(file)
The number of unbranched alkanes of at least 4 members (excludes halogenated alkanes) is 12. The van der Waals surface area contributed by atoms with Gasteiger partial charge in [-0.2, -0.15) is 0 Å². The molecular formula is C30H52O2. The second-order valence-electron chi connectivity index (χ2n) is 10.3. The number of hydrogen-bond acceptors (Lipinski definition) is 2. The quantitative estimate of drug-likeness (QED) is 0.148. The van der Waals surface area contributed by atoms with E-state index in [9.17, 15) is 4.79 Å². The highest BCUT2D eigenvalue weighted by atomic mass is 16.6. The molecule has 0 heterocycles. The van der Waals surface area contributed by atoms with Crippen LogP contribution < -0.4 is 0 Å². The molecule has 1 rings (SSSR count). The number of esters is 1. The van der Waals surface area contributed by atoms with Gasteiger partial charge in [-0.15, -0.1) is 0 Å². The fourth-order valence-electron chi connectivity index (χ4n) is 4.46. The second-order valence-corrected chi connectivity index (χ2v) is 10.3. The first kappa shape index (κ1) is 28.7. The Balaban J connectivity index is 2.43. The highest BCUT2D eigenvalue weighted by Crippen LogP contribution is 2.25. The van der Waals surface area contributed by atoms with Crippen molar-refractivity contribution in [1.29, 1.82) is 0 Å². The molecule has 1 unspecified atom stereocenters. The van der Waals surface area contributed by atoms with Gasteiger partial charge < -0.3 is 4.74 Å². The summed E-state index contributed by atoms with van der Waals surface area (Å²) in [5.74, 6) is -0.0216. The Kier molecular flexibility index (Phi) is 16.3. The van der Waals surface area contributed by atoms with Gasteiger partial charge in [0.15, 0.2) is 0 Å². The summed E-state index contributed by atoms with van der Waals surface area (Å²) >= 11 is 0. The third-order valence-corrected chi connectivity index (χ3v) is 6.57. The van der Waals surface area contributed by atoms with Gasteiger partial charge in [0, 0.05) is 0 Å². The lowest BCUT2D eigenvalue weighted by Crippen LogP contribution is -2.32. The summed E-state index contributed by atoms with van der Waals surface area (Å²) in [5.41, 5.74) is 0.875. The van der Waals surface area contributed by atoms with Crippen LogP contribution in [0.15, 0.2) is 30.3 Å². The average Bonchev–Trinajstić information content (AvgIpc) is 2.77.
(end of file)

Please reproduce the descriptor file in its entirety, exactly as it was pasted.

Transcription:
The number of unbranched alkanes of at least 4 members (excludes halogenated alkanes) is 12. The van der Waals surface area contributed by atoms with Gasteiger partial charge in [-0.2, -0.15) is 0 Å². The molecular formula is C30H52O2. The second-order valence-electron chi connectivity index (χ2n) is 10.3. The number of hydrogen-bond acceptors (Lipinski definition) is 2. The quantitative estimate of drug-likeness (QED) is 0.148. The van der Waals surface area contributed by atoms with E-state index in [9.17, 15) is 4.79 Å². The highest BCUT2D eigenvalue weighted by atomic mass is 16.6. The molecule has 0 heterocycles. The van der Waals surface area contributed by atoms with Crippen LogP contribution < -0.4 is 0 Å². The molecule has 1 rings (SSSR count). The number of esters is 1. The van der Waals surface area contributed by atoms with Gasteiger partial charge in [-0.15, -0.1) is 0 Å². The fourth-order valence-electron chi connectivity index (χ4n) is 4.46. The second-order valence-corrected chi connectivity index (χ2v) is 10.3. The first kappa shape index (κ1) is 28.7. The Balaban J connectivity index is 2.43. The highest BCUT2D eigenvalue weighted by Crippen LogP contribution is 2.25. The van der Waals surface area contributed by atoms with Crippen molar-refractivity contribution in [1.29, 1.82) is 0 Å². The molecule has 1 unspecified atom stereocenters. The van der Waals surface area contributed by atoms with Gasteiger partial charge < -0.3 is 4.74 Å². The summed E-state index contributed by atoms with van der Waals surface area (Å²) in [5.74, 6) is -0.0216. The Kier molecular flexibility index (Phi) is 16.3. The van der Waals surface area contributed by atoms with Gasteiger partial charge in [0.15, 0.2) is 0 Å². The summed E-state index contributed by atoms with van der Waals surface area (Å²) >= 11 is 0. The third-order valence-corrected chi connectivity index (χ3v) is 6.57. The van der Waals surface area contributed by atoms with Gasteiger partial charge in [0, 0.05) is 0 Å². The lowest BCUT2D eigenvalue weighted by Crippen LogP contribution is -2.32. The summed E-state index contributed by atoms with van der Waals surface area (Å²) in [5.41, 5.74) is 0.875. The van der Waals surface area contributed by atoms with Crippen LogP contribution in [0.15, 0.2) is 30.3 Å². The average Bonchev–Trinajstić information content (AvgIpc) is 2.77.